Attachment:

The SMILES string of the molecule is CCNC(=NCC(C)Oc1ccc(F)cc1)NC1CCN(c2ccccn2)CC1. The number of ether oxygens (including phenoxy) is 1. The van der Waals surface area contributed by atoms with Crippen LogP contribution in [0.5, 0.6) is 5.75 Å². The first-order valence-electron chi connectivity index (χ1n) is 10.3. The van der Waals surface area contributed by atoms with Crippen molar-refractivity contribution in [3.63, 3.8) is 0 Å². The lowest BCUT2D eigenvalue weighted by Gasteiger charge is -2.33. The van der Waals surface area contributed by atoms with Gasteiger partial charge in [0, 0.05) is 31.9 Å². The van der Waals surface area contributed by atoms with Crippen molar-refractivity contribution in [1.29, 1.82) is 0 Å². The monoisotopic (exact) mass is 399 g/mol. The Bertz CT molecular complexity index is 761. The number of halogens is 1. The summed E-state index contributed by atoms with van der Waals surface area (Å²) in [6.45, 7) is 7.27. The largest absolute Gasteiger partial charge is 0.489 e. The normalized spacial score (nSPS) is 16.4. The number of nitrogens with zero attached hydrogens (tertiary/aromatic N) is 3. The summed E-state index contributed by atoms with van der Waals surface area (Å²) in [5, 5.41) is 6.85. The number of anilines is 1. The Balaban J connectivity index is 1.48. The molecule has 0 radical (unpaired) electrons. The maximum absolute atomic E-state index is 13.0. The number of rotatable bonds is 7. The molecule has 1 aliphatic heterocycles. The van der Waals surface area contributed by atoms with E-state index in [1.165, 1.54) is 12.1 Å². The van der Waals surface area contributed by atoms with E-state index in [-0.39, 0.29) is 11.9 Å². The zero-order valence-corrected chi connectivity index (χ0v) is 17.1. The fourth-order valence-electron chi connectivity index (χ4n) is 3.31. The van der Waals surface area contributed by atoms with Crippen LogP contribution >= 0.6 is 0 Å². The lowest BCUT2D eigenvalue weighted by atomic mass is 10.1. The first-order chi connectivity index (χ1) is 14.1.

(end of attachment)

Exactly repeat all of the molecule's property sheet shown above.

The SMILES string of the molecule is CCNC(=NCC(C)Oc1ccc(F)cc1)NC1CCN(c2ccccn2)CC1. The number of ether oxygens (including phenoxy) is 1. The van der Waals surface area contributed by atoms with Crippen LogP contribution in [0.5, 0.6) is 5.75 Å². The first-order valence-electron chi connectivity index (χ1n) is 10.3. The van der Waals surface area contributed by atoms with Crippen molar-refractivity contribution in [3.63, 3.8) is 0 Å². The lowest BCUT2D eigenvalue weighted by Gasteiger charge is -2.33. The van der Waals surface area contributed by atoms with Gasteiger partial charge in [0, 0.05) is 31.9 Å². The van der Waals surface area contributed by atoms with Crippen molar-refractivity contribution in [1.29, 1.82) is 0 Å². The monoisotopic (exact) mass is 399 g/mol. The Bertz CT molecular complexity index is 761. The number of halogens is 1. The summed E-state index contributed by atoms with van der Waals surface area (Å²) in [6.45, 7) is 7.27. The largest absolute Gasteiger partial charge is 0.489 e. The normalized spacial score (nSPS) is 16.4. The number of nitrogens with zero attached hydrogens (tertiary/aromatic N) is 3. The summed E-state index contributed by atoms with van der Waals surface area (Å²) in [5, 5.41) is 6.85. The number of anilines is 1. The Balaban J connectivity index is 1.48. The molecule has 0 radical (unpaired) electrons. The maximum absolute atomic E-state index is 13.0. The number of rotatable bonds is 7. The molecule has 1 aliphatic heterocycles. The van der Waals surface area contributed by atoms with E-state index in [1.165, 1.54) is 12.1 Å². The van der Waals surface area contributed by atoms with E-state index in [-0.39, 0.29) is 11.9 Å². The zero-order valence-corrected chi connectivity index (χ0v) is 17.1. The fourth-order valence-electron chi connectivity index (χ4n) is 3.31. The van der Waals surface area contributed by atoms with Crippen LogP contribution >= 0.6 is 0 Å². The lowest BCUT2D eigenvalue weighted by atomic mass is 10.1. The first-order chi connectivity index (χ1) is 14.1.